# Centered Cursor Mode in Vanilla Emacs

This is one of those things I’m weird with, but I really like seeing about as much text above as below my cursor when I read code in particular. I dislike it when the cursor is butting right up to the window edge. I feel… confined, for some reason.

To avoid this, I have been using centered-cursor-mode for Emacs for a while. The drawback? It’s slow. Very slow. It’s not the author’s fault – it’s part of how Emacs is architected. I’ve tried to troubleshoot some of the slowness, and I even had a customisation of it that switched to a much simpler algorithm for large files, since it became unbearably slow in those.

I had some other minor modes11 An Emacs mode is basically what other editors may call a plug-in. There are two types: major modes, which affect the editing environment of a particular type of file, and minor modes, which apply globally across multiple types of editing environments. enabled that were also slow, and the sum of it all was that I suffered from very large input latency. I didn’t want to disable the modes, though, because some of them felt to me like the very reason I was using Emacs in the first place.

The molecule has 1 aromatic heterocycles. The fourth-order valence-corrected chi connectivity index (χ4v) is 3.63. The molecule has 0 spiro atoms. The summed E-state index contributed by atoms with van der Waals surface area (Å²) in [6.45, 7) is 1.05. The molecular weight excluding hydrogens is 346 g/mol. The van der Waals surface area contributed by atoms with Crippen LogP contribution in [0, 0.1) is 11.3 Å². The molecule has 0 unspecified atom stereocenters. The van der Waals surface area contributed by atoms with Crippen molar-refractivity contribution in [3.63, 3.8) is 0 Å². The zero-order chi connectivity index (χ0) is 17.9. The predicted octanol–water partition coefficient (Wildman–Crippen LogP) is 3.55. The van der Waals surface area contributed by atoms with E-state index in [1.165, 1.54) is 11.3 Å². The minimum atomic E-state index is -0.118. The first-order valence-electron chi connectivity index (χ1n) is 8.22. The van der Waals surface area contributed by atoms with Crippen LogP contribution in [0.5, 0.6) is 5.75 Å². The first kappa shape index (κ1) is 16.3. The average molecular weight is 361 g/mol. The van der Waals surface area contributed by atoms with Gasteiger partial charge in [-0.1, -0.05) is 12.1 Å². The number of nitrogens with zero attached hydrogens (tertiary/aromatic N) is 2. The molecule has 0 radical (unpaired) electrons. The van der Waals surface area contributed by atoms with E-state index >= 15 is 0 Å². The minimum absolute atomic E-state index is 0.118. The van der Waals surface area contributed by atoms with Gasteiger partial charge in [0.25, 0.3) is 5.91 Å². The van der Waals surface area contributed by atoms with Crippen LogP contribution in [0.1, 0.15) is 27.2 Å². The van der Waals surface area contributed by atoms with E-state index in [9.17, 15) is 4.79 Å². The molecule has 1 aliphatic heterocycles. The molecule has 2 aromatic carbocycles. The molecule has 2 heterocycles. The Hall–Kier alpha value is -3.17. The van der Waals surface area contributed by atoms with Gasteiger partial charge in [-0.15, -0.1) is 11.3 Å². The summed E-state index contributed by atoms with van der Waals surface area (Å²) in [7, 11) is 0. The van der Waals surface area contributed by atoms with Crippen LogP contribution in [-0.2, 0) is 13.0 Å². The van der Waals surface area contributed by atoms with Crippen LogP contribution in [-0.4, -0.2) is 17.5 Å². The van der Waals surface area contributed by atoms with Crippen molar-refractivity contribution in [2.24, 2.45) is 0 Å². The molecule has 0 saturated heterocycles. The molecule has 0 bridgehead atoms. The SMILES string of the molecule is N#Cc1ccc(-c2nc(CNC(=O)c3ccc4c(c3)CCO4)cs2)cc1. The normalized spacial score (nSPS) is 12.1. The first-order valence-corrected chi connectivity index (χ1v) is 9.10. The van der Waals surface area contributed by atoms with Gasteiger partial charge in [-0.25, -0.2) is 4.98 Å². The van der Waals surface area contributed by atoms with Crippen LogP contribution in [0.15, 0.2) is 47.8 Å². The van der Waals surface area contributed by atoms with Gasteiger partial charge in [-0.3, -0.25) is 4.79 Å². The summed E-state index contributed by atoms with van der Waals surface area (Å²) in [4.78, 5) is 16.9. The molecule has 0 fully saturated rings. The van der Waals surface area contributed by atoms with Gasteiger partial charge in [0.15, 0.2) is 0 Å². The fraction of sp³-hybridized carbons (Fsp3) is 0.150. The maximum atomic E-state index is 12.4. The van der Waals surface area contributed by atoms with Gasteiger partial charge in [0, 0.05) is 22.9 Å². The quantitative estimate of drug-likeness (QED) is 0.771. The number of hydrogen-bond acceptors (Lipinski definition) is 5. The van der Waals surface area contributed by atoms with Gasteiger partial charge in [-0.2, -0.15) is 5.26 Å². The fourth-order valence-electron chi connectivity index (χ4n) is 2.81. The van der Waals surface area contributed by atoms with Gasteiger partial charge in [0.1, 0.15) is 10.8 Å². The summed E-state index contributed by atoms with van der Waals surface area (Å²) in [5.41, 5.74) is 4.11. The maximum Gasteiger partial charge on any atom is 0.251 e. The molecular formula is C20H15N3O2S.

I asked in #emacs on how I could troubleshoot this, and got some useful advice. But perhaps the most crucial piece of advice given to me was by the user bpalmer, who said,

Personally, I would suggest trying standard display for a while. As in, just disable centered cursor, try out for a few days letting Emacs do its own thing.

It was very hard to argue against this. After all, what’s the harm in trying?

So I disabled centered-cursor-mode22 along with a bunch of other non-critical minor modes that I suspected to be slow and looked at what standard Emacs configuration settings were available to help with retaining some margins between the cursor and window edges.

What did I find? You can achieve the key functionality of centered-cursor-mode using just standard Emacs settings:

(setq scroll-preserve-screen-position t
scroll-conservatively 0
maximum-scroll-margin 0.5
scroll-margin 99999)


This is missing some of the aesthetic features of centered-cursor-mode (like smoother scrolling), but a) I don’t care too much about those anyway, and b) this is a million times more performant than centered-cursor-mode. I strongly recommend trying it out as an alternative.